This question was inspired by the events that took place on the Southwest flight from Portland to Sacramento where a woman became unruly and threatened to kill everyone on the plane when she was caught smoking a cigarette mid-flight.

In one of the comments on the linked article, a person noted how calm the person sitting next to her was even as she made these threats and other people on-board and the crew had to restrain her for the remainder of the flight.

Now, if I were the person next to her I don't know what I'd do but I don't think I'd just sit there. I feel my first reaction would be to try to reason with her and calm her down but from my experience, when someone is in such a state (clearly not making logical or reasonable actions/decisions) this approach would just make her and yourself more frustrated and agitate the situation.

What is the best ways to interact with a person in an unreasonably hostile state in a situation where keeping out of it is just not an option? The goal would be to calm the person down until someone of authority can come in and handle the situation (waiting to land the plane or for a police officer to show up).

I'd equate her behavior to that of someone acting drunk and disorderly so I'm looking for answers that could be used in this aspect as well, essentially how to communicate with and calm someone who is in an immature, illogical state of mind.

A reported followed up with an interview of the woman and she could give no reason to her actions so it's still unclear if she suffers from mental illness or was intoxicated from drugs and/or alcohol.

  • @Wildbagel Please do not post answers in comments. Comments do not have the features necessary to edit or vet whatever you say here, so "...not confident in the answer" is all the more reason not to post it in comments. Thank you. Commented Dec 11, 2017 at 23:19

2 Answers 2


The thing is that if someone is truly being unreasonably hostile, there's a strong chance that interacting with them at all puts you at risk of being the target of their current state of mind.

If you want to say anything at all, it's probably wisest to approach them sympathetically first, so that they don't immediately shut you out. Maybe saying something like:

It's so unreasonable they're trying to kick you off the plane for smoking. I don't see why it's this big of a deal, either.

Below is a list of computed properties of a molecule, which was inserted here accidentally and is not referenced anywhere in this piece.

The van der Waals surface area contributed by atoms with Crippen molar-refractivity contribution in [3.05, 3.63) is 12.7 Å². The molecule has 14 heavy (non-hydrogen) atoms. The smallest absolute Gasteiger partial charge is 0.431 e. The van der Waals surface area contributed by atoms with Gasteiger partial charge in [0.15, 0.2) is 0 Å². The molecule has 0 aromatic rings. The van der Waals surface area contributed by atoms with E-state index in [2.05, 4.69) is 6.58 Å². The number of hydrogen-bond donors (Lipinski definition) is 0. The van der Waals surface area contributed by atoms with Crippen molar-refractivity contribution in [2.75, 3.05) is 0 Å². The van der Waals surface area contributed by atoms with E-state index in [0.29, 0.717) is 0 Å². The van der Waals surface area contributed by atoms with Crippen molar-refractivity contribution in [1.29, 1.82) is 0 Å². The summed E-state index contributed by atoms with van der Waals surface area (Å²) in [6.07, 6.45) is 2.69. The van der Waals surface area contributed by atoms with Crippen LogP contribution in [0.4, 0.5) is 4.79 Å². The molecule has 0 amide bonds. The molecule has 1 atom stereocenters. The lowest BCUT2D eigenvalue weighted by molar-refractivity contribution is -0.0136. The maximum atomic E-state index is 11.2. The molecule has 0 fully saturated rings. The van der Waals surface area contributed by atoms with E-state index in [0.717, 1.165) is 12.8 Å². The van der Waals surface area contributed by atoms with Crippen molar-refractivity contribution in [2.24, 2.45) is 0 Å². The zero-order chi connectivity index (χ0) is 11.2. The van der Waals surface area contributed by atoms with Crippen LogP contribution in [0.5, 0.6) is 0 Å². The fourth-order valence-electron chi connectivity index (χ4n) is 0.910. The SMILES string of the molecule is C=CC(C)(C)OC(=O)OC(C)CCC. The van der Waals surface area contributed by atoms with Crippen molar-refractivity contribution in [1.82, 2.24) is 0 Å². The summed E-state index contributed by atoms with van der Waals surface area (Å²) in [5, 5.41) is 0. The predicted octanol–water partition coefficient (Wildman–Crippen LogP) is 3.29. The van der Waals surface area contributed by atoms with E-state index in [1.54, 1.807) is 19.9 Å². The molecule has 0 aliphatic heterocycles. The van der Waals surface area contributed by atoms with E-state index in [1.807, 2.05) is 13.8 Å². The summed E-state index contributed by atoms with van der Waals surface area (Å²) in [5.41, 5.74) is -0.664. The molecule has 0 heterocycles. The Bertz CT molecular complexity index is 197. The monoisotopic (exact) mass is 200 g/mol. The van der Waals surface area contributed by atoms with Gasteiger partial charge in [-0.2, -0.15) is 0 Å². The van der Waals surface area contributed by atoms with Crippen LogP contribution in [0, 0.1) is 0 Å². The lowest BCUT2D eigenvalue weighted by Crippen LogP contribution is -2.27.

It's really important that after you address them at all that you analyze their reaction to your acknowledgement. If they still appear hostile or uncaring of what you're saying, again, continuing to interact with them further puts you at risk of painting a target on yourself.

However, if they seem to grow a little less tense feeling like someone is understanding of their plight, try to hear them out. Let them vent why they're upset. It's either going to allow them to calm down, or buy enough time for security to show up.

I'd still emphasize that saying little to nothing is the safest thing to do. If you must engage pay strong attention to their body language. You won't have the knowledge of what this person is under the influence of (mental health issues, drugs, alcohol, etc.), and incorrectly assessing the situation can put you in harms way. You even noted at the end of your own post:

A reporter followed up with an interview of the woman and she could give no reason to her actions so it's still unclear if she suffers from mental illness or was intoxicated from drugs and/or alcohol.

This seems to indicate that even the woman was likely not in control of her own behavioral state. Interacting with someone in this state is like Russian Roulette, and any IPS route you choose should be taken very cautiously.

  • +1 great answer, I would add it's very important to be genuine. (ie. honest), many people even when drunk can spot B.S. Since I find it perfectly reasonable to kick some one off a plane for smoking, I would say something like "Gee, it's a real bummer they won't let you smoke." Commented Dec 12, 2017 at 16:29

If you don't feel confident in your ability to handle a hostile situation, don't.

One of the things that tends to escalate a bad situation is having too many novices involved, particularly in crowded public places. If you don't feel confident in your ability to handle the situation, stand aside and let someone else take care of it. Having a half dozen people jump in and trade remarks, empathize, shout down, or otherwise "help" usually makes things much worse.

There's no one size fits all solution to dealing with hostile people. Some can be talked down, some can be bought off with a beer or two, some will continue to lash out regardless of what you say or do, and on rare occasions physical restraint becomes necessary. Gauging these situations comes with experience and practice.

If you absolutely must be involved and no one else will take the lead, try approaching the situation like an uninvolved third party, with no personal stake in the outcome. Your only goal is to keep things from escalating towards violence. If that means the person chain smokes and shouts till the plane lands, that's better than physical assault. Keep calm regardless of what's said. As long as nobody gets hurt it's a happy ending.

In high stress situations it's really easy for things to get out of hand. It's not uncommon for people to respond to hostile situations with disproportionate violence. Violence should always be a last resort. Wrestling or punching a mentally unstable person doesn't make you a hero. When you escalated towards violence when it isn't completely necessary you become the aggressor.

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